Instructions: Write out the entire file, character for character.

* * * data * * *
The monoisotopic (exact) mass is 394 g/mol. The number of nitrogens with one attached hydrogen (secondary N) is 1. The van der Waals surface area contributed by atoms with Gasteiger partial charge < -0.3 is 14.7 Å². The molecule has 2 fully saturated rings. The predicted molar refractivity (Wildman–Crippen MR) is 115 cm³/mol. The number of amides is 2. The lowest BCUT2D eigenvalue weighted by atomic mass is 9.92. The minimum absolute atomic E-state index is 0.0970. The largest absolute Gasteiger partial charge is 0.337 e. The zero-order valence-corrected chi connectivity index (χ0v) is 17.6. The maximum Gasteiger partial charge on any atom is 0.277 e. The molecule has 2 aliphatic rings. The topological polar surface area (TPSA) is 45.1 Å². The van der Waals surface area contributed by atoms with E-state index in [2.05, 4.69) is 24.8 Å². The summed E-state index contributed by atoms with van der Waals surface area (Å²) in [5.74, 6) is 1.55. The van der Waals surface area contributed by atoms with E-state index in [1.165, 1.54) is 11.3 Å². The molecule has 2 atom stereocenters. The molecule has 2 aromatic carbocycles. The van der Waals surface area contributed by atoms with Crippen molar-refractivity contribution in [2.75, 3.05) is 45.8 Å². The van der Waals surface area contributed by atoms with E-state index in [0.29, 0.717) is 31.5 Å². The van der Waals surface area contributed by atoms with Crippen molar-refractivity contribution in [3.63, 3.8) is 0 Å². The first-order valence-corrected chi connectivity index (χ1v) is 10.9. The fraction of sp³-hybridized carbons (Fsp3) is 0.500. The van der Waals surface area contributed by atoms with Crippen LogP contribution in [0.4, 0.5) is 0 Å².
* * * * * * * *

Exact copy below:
The monoisotopic (exact) mass is 394 g/mol. The number of nitrogens with one attached hydrogen (secondary N) is 1. The van der Waals surface area contributed by atoms with Gasteiger partial charge < -0.3 is 14.7 Å². The molecule has 2 fully saturated rings. The predicted molar refractivity (Wildman–Crippen MR) is 115 cm³/mol. The number of amides is 2. The lowest BCUT2D eigenvalue weighted by atomic mass is 9.92. The minimum absolute atomic E-state index is 0.0970. The largest absolute Gasteiger partial charge is 0.337 e. The zero-order valence-corrected chi connectivity index (χ0v) is 17.6. The maximum Gasteiger partial charge on any atom is 0.277 e. The molecule has 2 aliphatic rings. The topological polar surface area (TPSA) is 45.1 Å². The van der Waals surface area contributed by atoms with E-state index in [2.05, 4.69) is 24.8 Å². The summed E-state index contributed by atoms with van der Waals surface area (Å²) in [5.74, 6) is 1.55. The van der Waals surface area contributed by atoms with E-state index in [1.165, 1.54) is 11.3 Å². The molecule has 2 atom stereocenters. The molecule has 2 aromatic carbocycles. The van der Waals surface area contributed by atoms with Crippen molar-refractivity contribution in [2.75, 3.05) is 45.8 Å². The van der Waals surface area contributed by atoms with E-state index in [0.29, 0.717) is 31.5 Å². The van der Waals surface area contributed by atoms with Crippen molar-refractivity contribution in [3.63, 3.8) is 0 Å². The first-order valence-corrected chi connectivity index (χ1v) is 10.9. The fraction of sp³-hybridized carbons (Fsp3) is 0.500. The van der Waals surface area contributed by atoms with Crippen LogP contribution in [0.4, 0.5) is 0 Å².